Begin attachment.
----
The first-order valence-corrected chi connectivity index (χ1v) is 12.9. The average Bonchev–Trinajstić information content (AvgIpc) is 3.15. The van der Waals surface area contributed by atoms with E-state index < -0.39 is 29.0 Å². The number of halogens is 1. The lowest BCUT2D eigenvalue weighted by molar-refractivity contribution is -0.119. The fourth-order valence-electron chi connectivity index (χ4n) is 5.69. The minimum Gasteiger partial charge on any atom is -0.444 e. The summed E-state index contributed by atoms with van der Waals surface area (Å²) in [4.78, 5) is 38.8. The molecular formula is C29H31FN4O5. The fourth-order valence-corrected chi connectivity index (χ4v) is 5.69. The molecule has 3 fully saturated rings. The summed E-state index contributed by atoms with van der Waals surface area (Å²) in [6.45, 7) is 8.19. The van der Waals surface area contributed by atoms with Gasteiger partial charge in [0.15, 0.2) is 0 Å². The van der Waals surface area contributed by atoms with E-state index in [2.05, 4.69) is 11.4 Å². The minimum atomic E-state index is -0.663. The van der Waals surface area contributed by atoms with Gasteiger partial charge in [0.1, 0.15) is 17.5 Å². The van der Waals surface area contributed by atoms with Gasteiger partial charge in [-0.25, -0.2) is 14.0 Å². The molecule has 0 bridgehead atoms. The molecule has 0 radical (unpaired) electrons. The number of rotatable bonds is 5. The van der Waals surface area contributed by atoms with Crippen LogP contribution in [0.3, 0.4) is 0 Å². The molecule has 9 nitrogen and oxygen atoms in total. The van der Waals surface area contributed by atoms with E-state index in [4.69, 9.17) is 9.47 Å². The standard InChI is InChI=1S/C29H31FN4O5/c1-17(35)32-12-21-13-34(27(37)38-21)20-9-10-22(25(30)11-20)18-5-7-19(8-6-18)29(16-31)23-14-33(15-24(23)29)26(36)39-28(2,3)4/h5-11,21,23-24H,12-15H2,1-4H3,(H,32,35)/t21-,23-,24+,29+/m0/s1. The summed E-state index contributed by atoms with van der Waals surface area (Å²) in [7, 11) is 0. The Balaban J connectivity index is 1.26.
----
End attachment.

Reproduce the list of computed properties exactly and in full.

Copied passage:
The first-order valence-corrected chi connectivity index (χ1v) is 12.9. The average Bonchev–Trinajstić information content (AvgIpc) is 3.15. The van der Waals surface area contributed by atoms with E-state index < -0.39 is 29.0 Å². The number of halogens is 1. The lowest BCUT2D eigenvalue weighted by molar-refractivity contribution is -0.119. The fourth-order valence-electron chi connectivity index (χ4n) is 5.69. The minimum Gasteiger partial charge on any atom is -0.444 e. The summed E-state index contributed by atoms with van der Waals surface area (Å²) in [4.78, 5) is 38.8. The molecular formula is C29H31FN4O5. The fourth-order valence-corrected chi connectivity index (χ4v) is 5.69. The molecule has 3 fully saturated rings. The summed E-state index contributed by atoms with van der Waals surface area (Å²) in [6.45, 7) is 8.19. The van der Waals surface area contributed by atoms with Gasteiger partial charge in [0.15, 0.2) is 0 Å². The van der Waals surface area contributed by atoms with E-state index in [2.05, 4.69) is 11.4 Å². The minimum atomic E-state index is -0.663. The van der Waals surface area contributed by atoms with Gasteiger partial charge in [0.1, 0.15) is 17.5 Å². The van der Waals surface area contributed by atoms with Gasteiger partial charge in [-0.25, -0.2) is 14.0 Å². The molecule has 0 bridgehead atoms. The molecule has 0 radical (unpaired) electrons. The number of rotatable bonds is 5. The van der Waals surface area contributed by atoms with Crippen LogP contribution in [0.3, 0.4) is 0 Å². The molecule has 9 nitrogen and oxygen atoms in total. The van der Waals surface area contributed by atoms with E-state index in [4.69, 9.17) is 9.47 Å². The standard InChI is InChI=1S/C29H31FN4O5/c1-17(35)32-12-21-13-34(27(37)38-21)20-9-10-22(25(30)11-20)18-5-7-19(8-6-18)29(16-31)23-14-33(15-24(23)29)26(36)39-28(2,3)4/h5-11,21,23-24H,12-15H2,1-4H3,(H,32,35)/t21-,23-,24+,29+/m0/s1. The summed E-state index contributed by atoms with van der Waals surface area (Å²) in [7, 11) is 0. The Balaban J connectivity index is 1.26.